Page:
The study procedure was approved by the Scientific Committee of the University Psychiatric Centre of the Catholic University of Leuven, Belgium. All participants gave their written informed consent.

                Demographical data

                Demographic patients’ data (including illness duration) were obtained from medical records while age for the control participants was self-reported. All participants were asked whether they currently smoked. Those participants who responded affirmatively to this question were asked how many cigarettes they smoked per day.

                Walking capacity

                The six-minute walk test (6MWT) was performed according to the American Thoracic Society guidelines [17] in an indoor corridor with a minimum of external stimuli. Two cones, 25 m apart, indicated the length of the walkway. Participants were instructed to walk back and forth around the cones during six minutes, without running or jogging. Resting was allowed if necessary, but walking was to be resumed as soon as the participants were able to do so. The protocol stated that the testing was to be interrupted if threatening symptoms appeared. The total distance walked in 6 minutes was recorded to the nearest decimetre. Standardised encouragements were provided at recommended intervals. Supervision and measurement of the 6MWT was performed by one of four trained members (three physical therapists, one research nurse). With an intra class correlation of 0.96 [95% confidence interval (CI):0.94-0.98)], the 6MWT has been shown to be a reliable test to assess the exercise capacity in patients with schizophrenia [18].

                Health related muscular fitness

                The health related muscular fitness was measured by a standing broad jump test [19], using a tape measure on a foam mat. Participants were asked to stand behind a line drawn perpendicular to the tape measure and jump forward as far as possible using arm swing and knee bending before jumping. The distance jumped was recorded from the take-off line to the farthest point backward of the participant. Higher scores indicate a better muscular fitness. The standing broad jump test previously showed an excellent reproducibility in patients with schizophrenia with an intra class correlation of 0.98 [95% confidence interval (CI):0.96-0.99)] [20].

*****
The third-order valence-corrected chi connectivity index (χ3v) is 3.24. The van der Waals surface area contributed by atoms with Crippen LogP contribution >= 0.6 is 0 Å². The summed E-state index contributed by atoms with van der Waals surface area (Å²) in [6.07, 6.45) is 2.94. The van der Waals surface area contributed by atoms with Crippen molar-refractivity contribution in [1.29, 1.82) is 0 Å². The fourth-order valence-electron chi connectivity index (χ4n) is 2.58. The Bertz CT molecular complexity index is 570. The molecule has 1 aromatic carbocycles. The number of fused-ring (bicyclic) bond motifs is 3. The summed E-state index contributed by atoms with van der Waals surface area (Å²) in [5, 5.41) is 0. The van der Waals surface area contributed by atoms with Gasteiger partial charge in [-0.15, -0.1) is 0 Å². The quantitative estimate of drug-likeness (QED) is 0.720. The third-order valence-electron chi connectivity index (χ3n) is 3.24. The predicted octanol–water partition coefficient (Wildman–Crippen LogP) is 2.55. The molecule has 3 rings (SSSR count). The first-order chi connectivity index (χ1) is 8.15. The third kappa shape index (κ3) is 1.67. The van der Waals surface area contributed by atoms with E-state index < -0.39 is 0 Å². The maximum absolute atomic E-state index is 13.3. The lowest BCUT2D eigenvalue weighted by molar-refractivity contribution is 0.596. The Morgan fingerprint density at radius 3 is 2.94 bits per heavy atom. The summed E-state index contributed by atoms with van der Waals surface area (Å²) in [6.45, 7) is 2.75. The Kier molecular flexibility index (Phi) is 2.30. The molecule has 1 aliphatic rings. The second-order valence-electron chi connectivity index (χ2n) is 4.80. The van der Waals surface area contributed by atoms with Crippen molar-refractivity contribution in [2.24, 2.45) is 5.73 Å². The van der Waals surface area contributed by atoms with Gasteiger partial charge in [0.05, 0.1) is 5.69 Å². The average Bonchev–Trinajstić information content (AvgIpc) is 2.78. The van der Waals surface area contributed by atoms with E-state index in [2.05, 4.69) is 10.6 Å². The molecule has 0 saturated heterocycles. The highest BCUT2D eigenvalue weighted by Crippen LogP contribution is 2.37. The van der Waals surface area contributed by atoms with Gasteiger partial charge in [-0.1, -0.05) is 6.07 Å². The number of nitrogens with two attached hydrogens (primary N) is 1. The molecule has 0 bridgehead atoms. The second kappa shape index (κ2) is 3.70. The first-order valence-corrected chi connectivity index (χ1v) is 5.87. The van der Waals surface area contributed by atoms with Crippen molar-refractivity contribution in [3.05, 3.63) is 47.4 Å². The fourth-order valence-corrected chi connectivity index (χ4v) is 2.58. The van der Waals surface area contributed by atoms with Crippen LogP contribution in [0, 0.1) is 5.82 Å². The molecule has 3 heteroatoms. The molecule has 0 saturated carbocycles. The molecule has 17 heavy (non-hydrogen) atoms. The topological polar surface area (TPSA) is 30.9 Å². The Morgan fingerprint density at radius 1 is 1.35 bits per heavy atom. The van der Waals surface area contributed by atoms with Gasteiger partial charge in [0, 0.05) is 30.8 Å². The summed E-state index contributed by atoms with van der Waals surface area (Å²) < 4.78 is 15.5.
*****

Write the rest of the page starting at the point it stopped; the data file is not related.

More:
Physical activity participation

                The International Physical Activity Questionnaire (IPAQ) [21] uses a structured format that asks participants to recall activities for each of the last seven preceding days in morning, afternoon, and evening time periods. Data from the IPAQ were summarised according to walking, moderate (activities that take moderate physical effort and make you breathe somewhat harder than normal such as carrying light loads, bicycling at a regular pace, or easy swimming), and vigorous activities (e.g., activities that take hard physical effort and make you breathe much harder than normal such as heavy lifting, digging, aerobics, or fast bicycling) per week. On the basis of what activities participants self-reported, the interviewer also clarified the perceived intensity of that specific activity. A continuous indicator was calculated as a sum of weekly metabolic equivalent (MET)-minutes per week of walking, moderate- and vigorous-intensity exercise. The MET energy expenditure was estimated by weighting the reported minutes per week within each activity category by a MET energy expenditure estimate assigned to each category of activity. MET-levels were obtained from Ainsworth et al. [22] The weighted MET-minutes per week were calculated as duration × frequency per week × MET-intensity, which were then summed across activity domains to produce a weighted estimate of total physical activity from all reported activities per week. Previous research indicated that the IPAQ can be considered as a reliable surveillance tool to assess levels of PA in patients with schizophrenia [12].